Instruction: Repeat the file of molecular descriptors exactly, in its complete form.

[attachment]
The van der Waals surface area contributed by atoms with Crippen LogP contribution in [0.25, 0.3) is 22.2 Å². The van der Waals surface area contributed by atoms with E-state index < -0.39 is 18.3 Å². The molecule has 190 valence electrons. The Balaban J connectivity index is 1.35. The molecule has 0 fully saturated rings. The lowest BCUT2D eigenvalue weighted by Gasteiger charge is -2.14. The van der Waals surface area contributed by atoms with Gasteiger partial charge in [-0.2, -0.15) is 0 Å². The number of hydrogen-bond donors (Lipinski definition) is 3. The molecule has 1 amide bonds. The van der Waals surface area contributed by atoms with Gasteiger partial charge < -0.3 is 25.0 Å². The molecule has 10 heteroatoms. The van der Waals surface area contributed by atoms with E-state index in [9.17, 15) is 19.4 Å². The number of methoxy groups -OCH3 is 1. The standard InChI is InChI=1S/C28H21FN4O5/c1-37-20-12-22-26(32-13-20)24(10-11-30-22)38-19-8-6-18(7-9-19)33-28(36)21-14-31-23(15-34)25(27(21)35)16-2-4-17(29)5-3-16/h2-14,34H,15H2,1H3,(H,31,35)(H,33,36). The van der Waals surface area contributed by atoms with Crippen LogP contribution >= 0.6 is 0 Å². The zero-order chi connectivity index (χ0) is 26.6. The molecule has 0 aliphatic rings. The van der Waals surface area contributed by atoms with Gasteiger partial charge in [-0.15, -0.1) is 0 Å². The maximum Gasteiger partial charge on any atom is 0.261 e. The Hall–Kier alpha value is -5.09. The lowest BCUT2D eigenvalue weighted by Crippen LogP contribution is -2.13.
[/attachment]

The van der Waals surface area contributed by atoms with Crippen LogP contribution in [0.25, 0.3) is 22.2 Å². The van der Waals surface area contributed by atoms with E-state index < -0.39 is 18.3 Å². The molecule has 190 valence electrons. The Balaban J connectivity index is 1.35. The molecule has 0 fully saturated rings. The lowest BCUT2D eigenvalue weighted by Gasteiger charge is -2.14. The van der Waals surface area contributed by atoms with Gasteiger partial charge in [-0.2, -0.15) is 0 Å². The number of hydrogen-bond donors (Lipinski definition) is 3. The molecule has 1 amide bonds. The van der Waals surface area contributed by atoms with Gasteiger partial charge < -0.3 is 25.0 Å². The molecule has 10 heteroatoms. The van der Waals surface area contributed by atoms with E-state index in [9.17, 15) is 19.4 Å². The number of methoxy groups -OCH3 is 1. The standard InChI is InChI=1S/C28H21FN4O5/c1-37-20-12-22-26(32-13-20)24(10-11-30-22)38-19-8-6-18(7-9-19)33-28(36)21-14-31-23(15-34)25(27(21)35)16-2-4-17(29)5-3-16/h2-14,34H,15H2,1H3,(H,31,35)(H,33,36). The van der Waals surface area contributed by atoms with Crippen LogP contribution >= 0.6 is 0 Å². The zero-order chi connectivity index (χ0) is 26.6. The molecule has 0 aliphatic rings. The van der Waals surface area contributed by atoms with Gasteiger partial charge in [-0.15, -0.1) is 0 Å². The maximum Gasteiger partial charge on any atom is 0.261 e. The Hall–Kier alpha value is -5.09. The lowest BCUT2D eigenvalue weighted by Crippen LogP contribution is -2.13.